How Groceries Get to Supermarkets
Groceries account for close to half of all retail sales in the UK market, but how do they get from suppliers to display counters at supermarkets and stores? There’s a lot going on behind the scenes when it comes to grocery logistics, especially for large-scale chains and individual stores that stock a wide range of foods.
Retail grocery supplies can be classified into six major categories: ambient (or shelf stable), dairy, frozen, health and beauty aids, bulk, and wholesale. As these make their way from farms and processing facilities to grocery shelves, various online and offline channels of distribution come into play.
Most retail establishments source their grocery supplies through wholesale or bulk distributors. They handle the supply of conventional or specialty items (such as organic, natural and world foods), buying directly from manufacturers and then selling to retailers.
Often, larger chains have their own distributorships or purchasing groups as well. They may choose which products are kept in stock at distributor warehouses, negotiate price cuts across the board, or even buy key items directly from manufacturers. Products are typically delivered to a centralized location and then distributed to individual stores.
Why Rely on Distributors?
As in any other industry, the specialized service and traceability provided by grocery distributors in the UK is crucial for retailers. For grocers, supermarkets, hypermarkets, convenience stores and even online food stores, this takes the guesswork out of sourcing quality goods at low prices.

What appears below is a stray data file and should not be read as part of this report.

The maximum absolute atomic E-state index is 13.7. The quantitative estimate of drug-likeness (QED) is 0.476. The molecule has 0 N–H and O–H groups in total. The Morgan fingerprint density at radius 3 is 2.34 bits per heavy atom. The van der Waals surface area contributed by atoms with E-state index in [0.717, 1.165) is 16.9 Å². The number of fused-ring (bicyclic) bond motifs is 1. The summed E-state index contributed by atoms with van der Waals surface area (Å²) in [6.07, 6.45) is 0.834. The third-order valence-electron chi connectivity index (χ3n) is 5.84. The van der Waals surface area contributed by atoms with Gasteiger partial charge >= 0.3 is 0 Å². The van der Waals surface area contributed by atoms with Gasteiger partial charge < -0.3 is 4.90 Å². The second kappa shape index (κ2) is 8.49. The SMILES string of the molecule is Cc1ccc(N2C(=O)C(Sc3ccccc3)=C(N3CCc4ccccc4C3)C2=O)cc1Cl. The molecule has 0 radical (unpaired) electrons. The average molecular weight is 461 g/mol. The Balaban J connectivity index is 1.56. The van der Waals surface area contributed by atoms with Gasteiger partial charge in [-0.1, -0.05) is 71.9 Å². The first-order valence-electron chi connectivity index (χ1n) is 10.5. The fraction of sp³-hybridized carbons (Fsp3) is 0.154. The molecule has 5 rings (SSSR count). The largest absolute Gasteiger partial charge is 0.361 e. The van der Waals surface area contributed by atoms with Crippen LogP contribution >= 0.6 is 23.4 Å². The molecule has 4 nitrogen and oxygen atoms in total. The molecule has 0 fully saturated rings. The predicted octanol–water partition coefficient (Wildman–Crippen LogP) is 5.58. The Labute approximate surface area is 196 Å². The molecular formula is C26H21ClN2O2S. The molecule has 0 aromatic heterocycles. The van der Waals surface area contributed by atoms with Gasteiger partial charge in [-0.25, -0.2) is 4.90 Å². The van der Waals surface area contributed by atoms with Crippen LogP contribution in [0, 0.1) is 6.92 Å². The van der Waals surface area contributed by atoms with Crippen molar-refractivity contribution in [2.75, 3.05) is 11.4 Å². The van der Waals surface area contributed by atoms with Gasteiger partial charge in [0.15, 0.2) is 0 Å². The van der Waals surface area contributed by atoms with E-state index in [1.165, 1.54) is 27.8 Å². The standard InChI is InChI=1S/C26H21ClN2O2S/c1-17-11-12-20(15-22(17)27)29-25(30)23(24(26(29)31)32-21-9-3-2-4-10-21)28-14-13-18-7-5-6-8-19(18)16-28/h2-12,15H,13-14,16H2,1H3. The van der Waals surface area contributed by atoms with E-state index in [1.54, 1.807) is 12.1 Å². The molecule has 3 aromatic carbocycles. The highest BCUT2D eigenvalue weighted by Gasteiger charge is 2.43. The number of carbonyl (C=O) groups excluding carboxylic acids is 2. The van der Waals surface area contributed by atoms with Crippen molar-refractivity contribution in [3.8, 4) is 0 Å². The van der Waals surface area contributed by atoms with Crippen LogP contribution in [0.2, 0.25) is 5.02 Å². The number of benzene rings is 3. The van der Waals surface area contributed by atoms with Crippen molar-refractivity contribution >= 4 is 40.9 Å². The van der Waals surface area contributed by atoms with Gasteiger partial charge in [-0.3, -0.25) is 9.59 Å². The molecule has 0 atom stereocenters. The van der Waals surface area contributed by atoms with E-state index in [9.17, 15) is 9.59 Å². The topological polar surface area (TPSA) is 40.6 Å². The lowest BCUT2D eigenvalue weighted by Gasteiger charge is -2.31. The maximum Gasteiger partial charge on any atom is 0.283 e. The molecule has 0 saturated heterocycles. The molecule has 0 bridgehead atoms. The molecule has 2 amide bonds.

Distributors help retailers combine the benefits of high efficiency with low pricing, since they can offer bulk quantities at wholesale cost. At the same time, they also help retail grocers keep a larger variety of items in their inventory, especially specialty products that might otherwise be hard to find.
If that weren’t enough, there’s also the ease and consistency that distribution networks offer. Not only are deliveries handled by a dedicated team, but there’s greater convenience in terms of inventory management, storage, warehousing and transportation too.
How does Produce Get to the Store?
Fruits, veggies, and other produce have a shorter shelf life than canned goods or “hard groceries” (cleaning products, cosmetics, etc.). Grocery retailers rely on local farmers and growers when certain produce is in season, sourcing fresh foodstuff from locally available sources instead of their main distributors.
It is also common for retailers to build a relationship with a grower or supplier before the growing season for some crops actually begins, such as corn, tomatoes, berries, etc. They will do the same with suppliers who can help stock their shelves with exotic fruits, vegetables and nuts too.
How do Meat and Seafood Get to the Store?
Meat, poultry and seafood are more perishable than just about any other grocery commodity. As a result, retailers focus on forging relationships with reliable local and regional distributors well in advance, before they even plan to put these items on their inventory.
Commodity meats are usually sourced from regional distributors who provide deliveries on a regular and frequent schedule. However, for branded lines and specialty meat products, local butchers, ranchers and farmers can offer greater transparency and efficiency.
Sourcing groceries through a distributor is often the smartest choice for retailers. It’s rare for smaller chains or stores to buy directly from manufacturers (simply because of the quantities involved) but even large chains like Tesco, Sainsbury’s, Aldi, ASDA and Morrison’s have joined hands with professionals to improve their supply chain.
Adam Palmer works as a Commercial Executive Assistant at Surya Foods, the largest online wholesale store in the UK.